This building stone was collected from the Weldon quarries near Corby, Northamptonshire. The rock is formed of many small shell fragments and spherical (ooid) or elongate (pelloid) concretions. This rock formed during the Jurassic period; however, similar rocks are still being formed today in warm shallow modern oceans around areas such as the Bahamas. Their formation occurs in shallow marine seas, encouraged by factors such as high calcium carbonate concentrations, agitation of the ooids and pelloids (rolling around on the sea floor maintains the rounded shapes), and probably the action of microbes in precipitation of the coatings.
The thin section contains many open pore spaces as a result of the grains and shell fragments being given rounded shapes by coatings of very fine-grained micrite. Each ooid has a fragment of sand at its core. Other, more elongate pelloid grains formed when mineral and shell fragments were rolled around in the same environment. The largest shell fragments are clearly made of more coarsely crystalline calcite and lie parallel to the original sea floor. While they are not as completely or as evenly coated as the smaller fragments, they nevertheless received some coating before deposition.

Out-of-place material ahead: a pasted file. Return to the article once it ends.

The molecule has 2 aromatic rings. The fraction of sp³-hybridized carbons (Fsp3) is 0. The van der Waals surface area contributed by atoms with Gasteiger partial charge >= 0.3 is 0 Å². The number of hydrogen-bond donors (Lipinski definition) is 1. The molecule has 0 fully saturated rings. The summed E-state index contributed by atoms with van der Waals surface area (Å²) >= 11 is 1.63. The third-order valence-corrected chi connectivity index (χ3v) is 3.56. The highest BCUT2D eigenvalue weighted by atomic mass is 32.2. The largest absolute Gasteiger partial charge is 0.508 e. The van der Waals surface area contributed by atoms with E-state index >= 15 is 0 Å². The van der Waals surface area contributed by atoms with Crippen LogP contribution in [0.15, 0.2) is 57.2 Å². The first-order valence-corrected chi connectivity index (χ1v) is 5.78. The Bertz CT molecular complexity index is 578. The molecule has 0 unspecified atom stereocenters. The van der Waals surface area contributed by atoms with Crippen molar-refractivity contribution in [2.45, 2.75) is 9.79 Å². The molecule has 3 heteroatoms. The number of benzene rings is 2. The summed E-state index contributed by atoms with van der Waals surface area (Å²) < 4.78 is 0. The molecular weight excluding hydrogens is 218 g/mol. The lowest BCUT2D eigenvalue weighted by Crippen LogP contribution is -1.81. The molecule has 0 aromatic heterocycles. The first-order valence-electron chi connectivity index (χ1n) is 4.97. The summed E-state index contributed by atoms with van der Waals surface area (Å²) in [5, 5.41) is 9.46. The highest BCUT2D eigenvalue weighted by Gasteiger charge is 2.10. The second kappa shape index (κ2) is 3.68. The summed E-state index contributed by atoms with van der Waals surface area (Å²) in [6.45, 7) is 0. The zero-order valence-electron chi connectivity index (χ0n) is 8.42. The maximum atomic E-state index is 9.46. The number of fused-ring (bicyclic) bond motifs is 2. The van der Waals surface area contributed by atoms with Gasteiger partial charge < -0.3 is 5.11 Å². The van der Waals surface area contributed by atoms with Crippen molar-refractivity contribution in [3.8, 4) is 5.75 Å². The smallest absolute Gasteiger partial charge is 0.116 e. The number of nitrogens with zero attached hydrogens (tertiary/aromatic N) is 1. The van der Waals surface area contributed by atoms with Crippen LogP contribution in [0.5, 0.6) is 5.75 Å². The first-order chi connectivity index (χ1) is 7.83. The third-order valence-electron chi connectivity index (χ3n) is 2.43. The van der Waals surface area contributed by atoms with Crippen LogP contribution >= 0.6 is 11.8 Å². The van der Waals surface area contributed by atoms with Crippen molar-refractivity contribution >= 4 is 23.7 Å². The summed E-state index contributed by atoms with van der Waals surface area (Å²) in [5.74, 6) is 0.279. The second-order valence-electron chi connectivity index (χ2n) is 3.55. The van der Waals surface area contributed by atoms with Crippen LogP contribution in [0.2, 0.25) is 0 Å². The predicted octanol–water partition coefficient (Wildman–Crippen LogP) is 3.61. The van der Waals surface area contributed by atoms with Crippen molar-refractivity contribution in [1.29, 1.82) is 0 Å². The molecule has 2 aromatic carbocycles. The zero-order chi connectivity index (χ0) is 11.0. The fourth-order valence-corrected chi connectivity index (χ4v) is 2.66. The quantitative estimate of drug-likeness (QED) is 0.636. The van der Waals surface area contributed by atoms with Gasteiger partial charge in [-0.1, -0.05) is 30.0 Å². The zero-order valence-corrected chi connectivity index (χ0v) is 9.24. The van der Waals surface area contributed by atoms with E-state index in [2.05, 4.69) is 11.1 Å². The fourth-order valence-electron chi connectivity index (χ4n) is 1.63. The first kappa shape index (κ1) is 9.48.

The United Kingdom Virtual Microscope (UKVM) collection consists of igneous, sedimentary and metamorphic rocks from around the UK.
It is intended as a teaching resource, helping to tell the story of the common rock types and how they form, and reflecting the history of the UK at the margins of the continent of Europe. The collection is a series of teaching sets, for example igneous rocks from the North Atlantic Igneous Province and SW England; high-temperature metamorphic rocks from Scotland and low-temperature metamorphic rocks from Wales; and sedimentary rocks, including English limestones and sandstones.